AL: How many people do you tour with?

Ben: There are six of us. We do need a few people who can help Tom with the synths. We have about eight or nine people in our crew, but that is just for the bigger venues. At a smaller club we could survive with just one person. Part of the fun of going to America in 2004 is doing some low key dates where it. We are getting excited because you miss that atmosphere of small intimate clubs when you step up to the bigger venues.

AL: The New York shows at CMJ were the only time you played in America so far?

Ben: Yeah. We played just that one show in New York. It was in and out. We really enjoyed it. We have always wanted to come to America and tour and tour and see the east coast and the west coast. We want to see all the cities and go everywhere you can. It was nice just to finally play in New York. The reception we got from the crowd was surprising. We didn't expect them to know who we were, but they really did. They knew the songs. There was a lot of enthusiasm from all the people that we met there. We are doing a four-week tour in March.

AL: We have been hearing about the live show for a long time, but not all British bands come to America.

Ben: The main facet of The Cooper Temple Clause is that we are primarily a live band. We enjoy playing whether it's in front of two people, or two thousand people, or ten thousand people. It's the same every night. We go out and play with the same passion for the songs. We are not one of those bands that just stand there looking bored and pissed and look like they would rather spend their time doing something else. We absolutely love playing live to anyone who wants to hear it.

AL: In America we are used to British bands being sort of mellow. The Cooper Temple Clause is a little bit more intense than most of us would expect.

Ben: Yeah, I think so. That is one of the reasons that we started the band. We wanted to break this illusion of new bands aping and mimicking bands from twenty and thirty years ago, and not doing anything new. We wanted to push music forward. We wanted to say something new. We never said that we are better than anyone else. We just do what we want to do. We do what we love and feel. Our live show is energetic and intense and we are wearing our hearts on our sleeves. We are very lucky to be playing and very lucky to have people listening to what we do.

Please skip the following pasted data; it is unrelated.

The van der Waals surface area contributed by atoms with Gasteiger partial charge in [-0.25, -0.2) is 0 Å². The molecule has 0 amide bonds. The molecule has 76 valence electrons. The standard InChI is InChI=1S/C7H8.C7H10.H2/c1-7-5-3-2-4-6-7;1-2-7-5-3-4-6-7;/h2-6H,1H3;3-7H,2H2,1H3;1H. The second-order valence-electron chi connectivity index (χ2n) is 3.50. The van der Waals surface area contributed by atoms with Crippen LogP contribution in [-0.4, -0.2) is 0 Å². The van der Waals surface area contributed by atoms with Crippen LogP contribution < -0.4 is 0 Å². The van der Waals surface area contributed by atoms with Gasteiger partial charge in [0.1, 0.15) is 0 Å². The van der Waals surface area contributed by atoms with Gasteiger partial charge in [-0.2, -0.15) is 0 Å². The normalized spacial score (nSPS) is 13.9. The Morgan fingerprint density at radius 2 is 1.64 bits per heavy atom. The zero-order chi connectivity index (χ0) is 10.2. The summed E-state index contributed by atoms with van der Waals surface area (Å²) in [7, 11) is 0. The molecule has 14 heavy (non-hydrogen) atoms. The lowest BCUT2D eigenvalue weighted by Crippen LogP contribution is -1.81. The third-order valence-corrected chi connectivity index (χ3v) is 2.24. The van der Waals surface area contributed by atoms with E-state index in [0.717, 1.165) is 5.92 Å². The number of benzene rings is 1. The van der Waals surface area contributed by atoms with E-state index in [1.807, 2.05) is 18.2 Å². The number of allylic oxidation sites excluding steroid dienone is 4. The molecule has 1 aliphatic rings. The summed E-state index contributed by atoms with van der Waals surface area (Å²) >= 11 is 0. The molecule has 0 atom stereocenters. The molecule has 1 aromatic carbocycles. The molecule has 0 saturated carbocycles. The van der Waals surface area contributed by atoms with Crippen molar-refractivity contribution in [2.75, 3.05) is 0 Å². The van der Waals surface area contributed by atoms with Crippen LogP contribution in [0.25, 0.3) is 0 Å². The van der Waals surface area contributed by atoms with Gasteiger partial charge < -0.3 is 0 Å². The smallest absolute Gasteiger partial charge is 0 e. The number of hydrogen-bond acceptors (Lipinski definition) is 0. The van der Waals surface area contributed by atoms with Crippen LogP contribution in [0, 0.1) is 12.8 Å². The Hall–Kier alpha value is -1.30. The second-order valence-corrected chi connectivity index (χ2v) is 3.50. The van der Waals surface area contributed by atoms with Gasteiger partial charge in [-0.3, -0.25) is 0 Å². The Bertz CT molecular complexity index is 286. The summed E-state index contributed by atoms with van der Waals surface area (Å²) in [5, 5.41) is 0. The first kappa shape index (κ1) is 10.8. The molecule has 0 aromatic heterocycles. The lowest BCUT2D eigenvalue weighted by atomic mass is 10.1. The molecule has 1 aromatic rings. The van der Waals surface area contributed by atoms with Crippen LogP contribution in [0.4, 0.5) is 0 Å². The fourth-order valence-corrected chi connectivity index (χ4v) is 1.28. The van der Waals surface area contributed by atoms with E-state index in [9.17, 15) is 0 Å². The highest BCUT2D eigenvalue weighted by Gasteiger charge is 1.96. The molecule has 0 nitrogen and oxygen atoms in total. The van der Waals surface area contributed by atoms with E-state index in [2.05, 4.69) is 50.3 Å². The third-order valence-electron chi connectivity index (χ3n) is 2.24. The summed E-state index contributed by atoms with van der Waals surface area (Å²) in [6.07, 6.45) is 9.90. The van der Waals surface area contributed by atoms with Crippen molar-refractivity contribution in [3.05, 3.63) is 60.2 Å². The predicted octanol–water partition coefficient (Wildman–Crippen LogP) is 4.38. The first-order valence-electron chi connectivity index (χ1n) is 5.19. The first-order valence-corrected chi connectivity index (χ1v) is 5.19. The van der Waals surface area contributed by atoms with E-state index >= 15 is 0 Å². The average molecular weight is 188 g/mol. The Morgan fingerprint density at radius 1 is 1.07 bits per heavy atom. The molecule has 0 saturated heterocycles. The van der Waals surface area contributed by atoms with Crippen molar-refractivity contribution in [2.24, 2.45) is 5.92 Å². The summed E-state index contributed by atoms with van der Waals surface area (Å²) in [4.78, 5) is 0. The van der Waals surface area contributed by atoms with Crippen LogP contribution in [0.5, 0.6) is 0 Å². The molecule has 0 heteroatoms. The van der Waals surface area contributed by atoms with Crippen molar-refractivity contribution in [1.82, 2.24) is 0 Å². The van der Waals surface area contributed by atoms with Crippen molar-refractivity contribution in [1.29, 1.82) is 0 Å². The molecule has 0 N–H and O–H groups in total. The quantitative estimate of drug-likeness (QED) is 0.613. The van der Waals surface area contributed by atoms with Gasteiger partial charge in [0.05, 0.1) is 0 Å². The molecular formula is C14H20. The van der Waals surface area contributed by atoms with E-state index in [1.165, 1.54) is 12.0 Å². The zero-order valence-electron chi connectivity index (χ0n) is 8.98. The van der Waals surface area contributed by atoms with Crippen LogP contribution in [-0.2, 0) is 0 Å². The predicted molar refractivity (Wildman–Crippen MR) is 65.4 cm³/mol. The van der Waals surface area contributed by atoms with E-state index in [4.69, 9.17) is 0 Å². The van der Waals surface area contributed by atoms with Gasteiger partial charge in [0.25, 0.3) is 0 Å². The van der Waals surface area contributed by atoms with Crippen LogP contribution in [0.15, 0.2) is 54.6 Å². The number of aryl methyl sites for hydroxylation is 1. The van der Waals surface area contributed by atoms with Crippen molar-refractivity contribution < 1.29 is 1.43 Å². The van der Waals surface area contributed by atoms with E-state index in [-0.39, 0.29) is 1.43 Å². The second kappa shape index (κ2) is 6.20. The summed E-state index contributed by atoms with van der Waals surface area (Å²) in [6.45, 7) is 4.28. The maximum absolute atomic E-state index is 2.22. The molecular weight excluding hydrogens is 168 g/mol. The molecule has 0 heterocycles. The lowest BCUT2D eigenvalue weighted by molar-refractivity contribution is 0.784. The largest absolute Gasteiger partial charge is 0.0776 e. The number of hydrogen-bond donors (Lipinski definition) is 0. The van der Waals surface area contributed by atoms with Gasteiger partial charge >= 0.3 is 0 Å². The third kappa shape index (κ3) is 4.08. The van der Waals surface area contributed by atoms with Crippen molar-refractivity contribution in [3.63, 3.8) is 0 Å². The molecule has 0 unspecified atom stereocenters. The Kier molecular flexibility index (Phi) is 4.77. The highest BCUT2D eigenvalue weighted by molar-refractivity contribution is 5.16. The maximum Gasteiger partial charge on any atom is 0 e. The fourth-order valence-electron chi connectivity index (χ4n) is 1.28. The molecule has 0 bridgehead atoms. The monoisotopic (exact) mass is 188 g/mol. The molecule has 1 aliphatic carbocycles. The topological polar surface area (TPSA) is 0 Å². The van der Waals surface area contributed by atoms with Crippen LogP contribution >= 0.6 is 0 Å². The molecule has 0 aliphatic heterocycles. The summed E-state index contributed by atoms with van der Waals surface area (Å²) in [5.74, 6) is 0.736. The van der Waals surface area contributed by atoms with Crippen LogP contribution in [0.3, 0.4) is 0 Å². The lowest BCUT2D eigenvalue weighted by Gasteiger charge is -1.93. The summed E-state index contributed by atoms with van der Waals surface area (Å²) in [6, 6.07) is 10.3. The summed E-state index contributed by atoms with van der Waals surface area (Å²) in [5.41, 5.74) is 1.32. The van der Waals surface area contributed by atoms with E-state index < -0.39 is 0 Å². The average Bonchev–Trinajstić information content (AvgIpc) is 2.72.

AL: When did you start recording this new album?

Ben: We started in October, 2002. We finished in May. That was quick since we had to build the studio. We wrote all the songs in that time as well. We didn't go in there with twenty songs. We didn't have any songs. We went to this little farm and converted it into our little world. We didn't know if you would be able to hear the metal workers next door. We didn't know if it was a suitable place for a studio. It definitely created the mood for the album. It took about eight months to do it.

AL: How do you go about writing songs?

Ben: Each song is different. There is not one way or set rule that we follow. All six of us do the writing. Sometimes it's one person that has an idea for a song. Sometimes there is some jamming. Something there is three or four people there. It does change. That is one of our endearing qualities that all of us write the songs. There is not one person standing there dictating how it should sound. We have completely different tastes in music and we are trying to work together. We are trying to make this big sound and push music in a way we all want it to go.

AL: Some of your songs go one place, then go somewhere completely different? What is up with that?

Ben: I don't know. Maybe that is just our warped heads. That is what happens when you are stuck in a farm in the middle of nowhere. We were three miles from any civilization. Your headspace becomes distorted. That is just how we end up writing music. It's quite unexplainable how we get there. It seems natural to us. When someone says that sound weird, we have no answers. It sounds to us how it should be.